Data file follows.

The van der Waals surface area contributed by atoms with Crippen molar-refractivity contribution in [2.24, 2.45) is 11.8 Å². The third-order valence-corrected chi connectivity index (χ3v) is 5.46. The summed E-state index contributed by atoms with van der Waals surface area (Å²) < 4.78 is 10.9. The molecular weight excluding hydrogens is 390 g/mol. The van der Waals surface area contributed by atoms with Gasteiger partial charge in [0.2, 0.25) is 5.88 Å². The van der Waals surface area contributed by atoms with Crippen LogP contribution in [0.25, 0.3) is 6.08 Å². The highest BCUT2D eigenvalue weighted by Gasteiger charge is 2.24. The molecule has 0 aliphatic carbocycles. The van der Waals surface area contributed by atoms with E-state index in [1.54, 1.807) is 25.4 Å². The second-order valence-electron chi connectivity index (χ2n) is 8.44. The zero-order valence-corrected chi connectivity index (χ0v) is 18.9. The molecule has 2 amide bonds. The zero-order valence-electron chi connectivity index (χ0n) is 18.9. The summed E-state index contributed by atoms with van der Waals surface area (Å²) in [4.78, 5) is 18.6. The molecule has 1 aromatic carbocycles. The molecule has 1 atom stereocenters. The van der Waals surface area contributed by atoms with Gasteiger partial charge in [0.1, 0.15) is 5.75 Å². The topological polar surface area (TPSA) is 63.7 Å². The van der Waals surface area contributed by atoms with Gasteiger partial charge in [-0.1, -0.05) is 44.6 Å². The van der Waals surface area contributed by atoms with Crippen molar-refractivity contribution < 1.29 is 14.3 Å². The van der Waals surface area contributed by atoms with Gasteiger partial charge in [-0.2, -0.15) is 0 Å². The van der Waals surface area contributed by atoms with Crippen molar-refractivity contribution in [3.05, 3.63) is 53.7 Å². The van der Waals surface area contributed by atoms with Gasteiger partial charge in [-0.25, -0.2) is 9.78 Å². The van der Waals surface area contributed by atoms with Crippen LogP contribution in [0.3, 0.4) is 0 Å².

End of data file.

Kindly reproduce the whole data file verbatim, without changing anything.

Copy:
The van der Waals surface area contributed by atoms with Crippen molar-refractivity contribution in [2.24, 2.45) is 11.8 Å². The third-order valence-corrected chi connectivity index (χ3v) is 5.46. The summed E-state index contributed by atoms with van der Waals surface area (Å²) < 4.78 is 10.9. The molecular weight excluding hydrogens is 390 g/mol. The van der Waals surface area contributed by atoms with Gasteiger partial charge in [0.2, 0.25) is 5.88 Å². The van der Waals surface area contributed by atoms with Crippen LogP contribution in [0.25, 0.3) is 6.08 Å². The highest BCUT2D eigenvalue weighted by Gasteiger charge is 2.24. The molecule has 0 aliphatic carbocycles. The van der Waals surface area contributed by atoms with E-state index in [1.54, 1.807) is 25.4 Å². The second-order valence-electron chi connectivity index (χ2n) is 8.44. The zero-order valence-corrected chi connectivity index (χ0v) is 18.9. The molecule has 2 amide bonds. The zero-order valence-electron chi connectivity index (χ0n) is 18.9. The summed E-state index contributed by atoms with van der Waals surface area (Å²) in [4.78, 5) is 18.6. The molecule has 1 aromatic carbocycles. The molecule has 1 atom stereocenters. The van der Waals surface area contributed by atoms with Gasteiger partial charge in [0.1, 0.15) is 5.75 Å². The topological polar surface area (TPSA) is 63.7 Å². The van der Waals surface area contributed by atoms with Gasteiger partial charge in [-0.1, -0.05) is 44.6 Å². The van der Waals surface area contributed by atoms with Crippen molar-refractivity contribution < 1.29 is 14.3 Å². The van der Waals surface area contributed by atoms with Gasteiger partial charge in [-0.2, -0.15) is 0 Å². The van der Waals surface area contributed by atoms with Crippen molar-refractivity contribution in [3.05, 3.63) is 53.7 Å². The van der Waals surface area contributed by atoms with Gasteiger partial charge in [-0.25, -0.2) is 9.78 Å². The van der Waals surface area contributed by atoms with Crippen LogP contribution in [0.3, 0.4) is 0 Å².